Enslavement undoubtedly worsened during Akbar’s successors Jahangir (1605–27) and Shah Jahan (1628–58), under whose reigns, orthodoxy and Islamization was gradually revived. Emperor Jahangir in his memoir testifies of children in Bengal being castrated by helpless parents for giving ‘them to the governors as slaves in place of revenue.’ ‘This practice has become common,’ he adds. Said Khan Chaghtai, a noble of Jahangir, had ‘possessed 1,200 eunuch slaves alone,’ according to multiple testimonies. Jahangir had sent some 200,000 Indian captives to Iran for sale in 1619–20 alone.
Under next Emperor Shah Jahan, the condition of the Hindu peasants had become unbearable. European traveler Manrique witnessed in Mughal India that the tax-collectors were carrying away destitute peasants along with their children and wives ‘to various markets and fairs’ for selling them to realize the tax. French physician and traveler Francois Bernier, who spend twelve years in India and was Emperor Aurangzeb’s personal doctor, affirms the same. He wrote of unfortunate peasants, who were incapable of paying taxes, that their children ‘were carried away as slave.’ During Aurangzeb’s reign (1658–1707), considered devastating to the Hindus, some 22,000 young boys were emasculated in 1659 alone in the city of Golkunda (Hyderabad). They were to be given to Muslim rulers and governors, or sold in slave-markets.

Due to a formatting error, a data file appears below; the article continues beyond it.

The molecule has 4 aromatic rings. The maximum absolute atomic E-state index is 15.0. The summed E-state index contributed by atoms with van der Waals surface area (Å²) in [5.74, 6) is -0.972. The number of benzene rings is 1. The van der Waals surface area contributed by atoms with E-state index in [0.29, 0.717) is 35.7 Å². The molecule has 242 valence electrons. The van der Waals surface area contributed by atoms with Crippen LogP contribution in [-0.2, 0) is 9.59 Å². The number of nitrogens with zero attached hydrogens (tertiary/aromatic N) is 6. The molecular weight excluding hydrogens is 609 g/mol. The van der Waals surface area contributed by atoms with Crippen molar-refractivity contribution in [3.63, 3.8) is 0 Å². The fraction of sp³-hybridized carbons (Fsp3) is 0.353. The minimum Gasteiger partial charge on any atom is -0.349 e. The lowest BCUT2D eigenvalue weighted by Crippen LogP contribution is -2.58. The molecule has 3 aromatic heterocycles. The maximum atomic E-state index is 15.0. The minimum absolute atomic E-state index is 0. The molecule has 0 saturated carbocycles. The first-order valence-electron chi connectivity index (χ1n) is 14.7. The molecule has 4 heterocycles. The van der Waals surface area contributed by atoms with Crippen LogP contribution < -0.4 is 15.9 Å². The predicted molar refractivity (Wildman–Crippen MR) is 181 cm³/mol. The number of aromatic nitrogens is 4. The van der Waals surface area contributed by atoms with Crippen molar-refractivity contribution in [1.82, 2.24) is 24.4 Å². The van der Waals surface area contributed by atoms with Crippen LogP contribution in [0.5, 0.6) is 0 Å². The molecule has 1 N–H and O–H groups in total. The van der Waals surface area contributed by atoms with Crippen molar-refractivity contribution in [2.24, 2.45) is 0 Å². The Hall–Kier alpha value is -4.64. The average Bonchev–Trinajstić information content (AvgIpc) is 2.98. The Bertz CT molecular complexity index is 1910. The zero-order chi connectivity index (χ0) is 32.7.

Nadir Shah of Iran invaded India in 1738–39. After committing great massacre and devastation, he captured a large number of slaves and drove them away along with a huge plunder. Ahmad Shah Abdali from Afghanistan invaded India thrice in the mid-eighteenth century. In his victory in the Third Battle of Panipat (1761), some 22,000 women and children of the slain Maratha soldiers were driven away as slaves. As already cited, the last independent Muslim ruler, Tipu Sultan, had enslaved some 7,000 people in Travancore. They were driven away and forcibly converted to Islam. Enslavement of the infidels in India went on as long as Muslims were ruling with authority. The consolidation of power by the British mercenaries in the nineteenth century eventually ended enslavement in India. Even during the Partition (1947), Muslims kidnapped tens of thousands of Hindu and Sikh women and married them to Muslims: a form of age-old enslavement (discussed already). In November 1947, as already noted, Muslim Pathan raiders carried away Hindu and Sikh girls from Kashmir and sold in the markets of Jhelum (in Pakistan).
These are accounts of enslavement by Muslim invaders and rulers mainly in Northern India. Enslavement was going on in earnest in far-off provinces across India, including Gujarat, Malwa, Jaunpur, Khandesh, Bengal and the Deccan, which were either under the control of Delhi or were independent Muslim sultanates. The records of enslavement in those regions were not always recorded systematically.
. Babur JS (1975) Baburnama, trs. AS Beveridge, Sange-Meel Publications, Lahore, p. 370–71
. Ferishtah, Vol. II, p. 38–39
. Nizami KA (1989) Akbar and Religion, Idarah-i-Adabiyat-i-Delhi, New Delhi,, p. 106
. Moreland WH (1995) India at the Death of Akbar, Low Price Publications, New Delhi, p. 92
. Ibid, p. 92–93
. Ibid, p. 88–89
. Lal (1994), p. 116–117
. Levi SC (2002) Hindus Beyond the Hindu Kush: Indian in the Central Asian Slave Trades, Journal of the Royal Asiatic Society, 12(3), p. 283–84
. Lal (1994), p. 58-59
. Lal (1994), p. 117
. Ibid, p. 155
. Hasan M (1971) The History of Tipu Sultan, Aakar Books, Delhi, p. 362–63
. Talib, SGS (1991), Muslim League Attack on Sikhs and Hindus in the Punjab 1947, Voice of India, New Delhi, p. 201